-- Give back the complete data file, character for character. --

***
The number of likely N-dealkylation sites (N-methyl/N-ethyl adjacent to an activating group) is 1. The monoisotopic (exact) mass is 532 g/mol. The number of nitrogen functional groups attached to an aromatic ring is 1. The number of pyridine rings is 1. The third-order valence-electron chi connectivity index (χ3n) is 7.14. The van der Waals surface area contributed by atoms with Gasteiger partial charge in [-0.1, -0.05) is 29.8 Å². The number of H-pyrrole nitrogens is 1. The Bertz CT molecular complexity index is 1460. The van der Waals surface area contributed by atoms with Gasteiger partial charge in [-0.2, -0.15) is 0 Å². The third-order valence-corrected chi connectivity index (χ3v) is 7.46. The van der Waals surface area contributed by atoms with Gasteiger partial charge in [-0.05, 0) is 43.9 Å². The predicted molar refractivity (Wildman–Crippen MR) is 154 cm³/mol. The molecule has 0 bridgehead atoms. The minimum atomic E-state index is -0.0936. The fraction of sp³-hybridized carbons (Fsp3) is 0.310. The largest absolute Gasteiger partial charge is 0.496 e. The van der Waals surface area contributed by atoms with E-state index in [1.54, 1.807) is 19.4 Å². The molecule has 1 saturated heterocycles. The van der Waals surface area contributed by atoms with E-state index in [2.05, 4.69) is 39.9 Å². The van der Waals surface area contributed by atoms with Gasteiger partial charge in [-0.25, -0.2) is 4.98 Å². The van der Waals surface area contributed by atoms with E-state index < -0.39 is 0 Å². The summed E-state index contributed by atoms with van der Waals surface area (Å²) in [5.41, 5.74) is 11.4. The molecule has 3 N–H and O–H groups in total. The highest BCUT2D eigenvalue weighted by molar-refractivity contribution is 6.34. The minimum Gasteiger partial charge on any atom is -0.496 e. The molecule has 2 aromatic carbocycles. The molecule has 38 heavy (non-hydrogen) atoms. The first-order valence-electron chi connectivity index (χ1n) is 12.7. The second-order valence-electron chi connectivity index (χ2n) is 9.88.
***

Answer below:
The number of likely N-dealkylation sites (N-methyl/N-ethyl adjacent to an activating group) is 1. The monoisotopic (exact) mass is 532 g/mol. The number of nitrogen functional groups attached to an aromatic ring is 1. The number of pyridine rings is 1. The third-order valence-electron chi connectivity index (χ3n) is 7.14. The van der Waals surface area contributed by atoms with Gasteiger partial charge in [-0.1, -0.05) is 29.8 Å². The number of H-pyrrole nitrogens is 1. The Bertz CT molecular complexity index is 1460. The van der Waals surface area contributed by atoms with Gasteiger partial charge in [-0.2, -0.15) is 0 Å². The third-order valence-corrected chi connectivity index (χ3v) is 7.46. The van der Waals surface area contributed by atoms with Gasteiger partial charge in [-0.05, 0) is 43.9 Å². The predicted molar refractivity (Wildman–Crippen MR) is 154 cm³/mol. The molecule has 0 bridgehead atoms. The minimum atomic E-state index is -0.0936. The fraction of sp³-hybridized carbons (Fsp3) is 0.310. The largest absolute Gasteiger partial charge is 0.496 e. The van der Waals surface area contributed by atoms with E-state index in [1.54, 1.807) is 19.4 Å². The molecule has 1 saturated heterocycles. The van der Waals surface area contributed by atoms with E-state index in [2.05, 4.69) is 39.9 Å². The van der Waals surface area contributed by atoms with Gasteiger partial charge in [-0.25, -0.2) is 4.98 Å². The van der Waals surface area contributed by atoms with E-state index < -0.39 is 0 Å². The summed E-state index contributed by atoms with van der Waals surface area (Å²) in [5.41, 5.74) is 11.4. The molecule has 3 N–H and O–H groups in total. The highest BCUT2D eigenvalue weighted by molar-refractivity contribution is 6.34. The minimum Gasteiger partial charge on any atom is -0.496 e. The molecule has 2 aromatic carbocycles. The molecule has 38 heavy (non-hydrogen) atoms. The first-order valence-electron chi connectivity index (χ1n) is 12.7. The second-order valence-electron chi connectivity index (χ2n) is 9.88.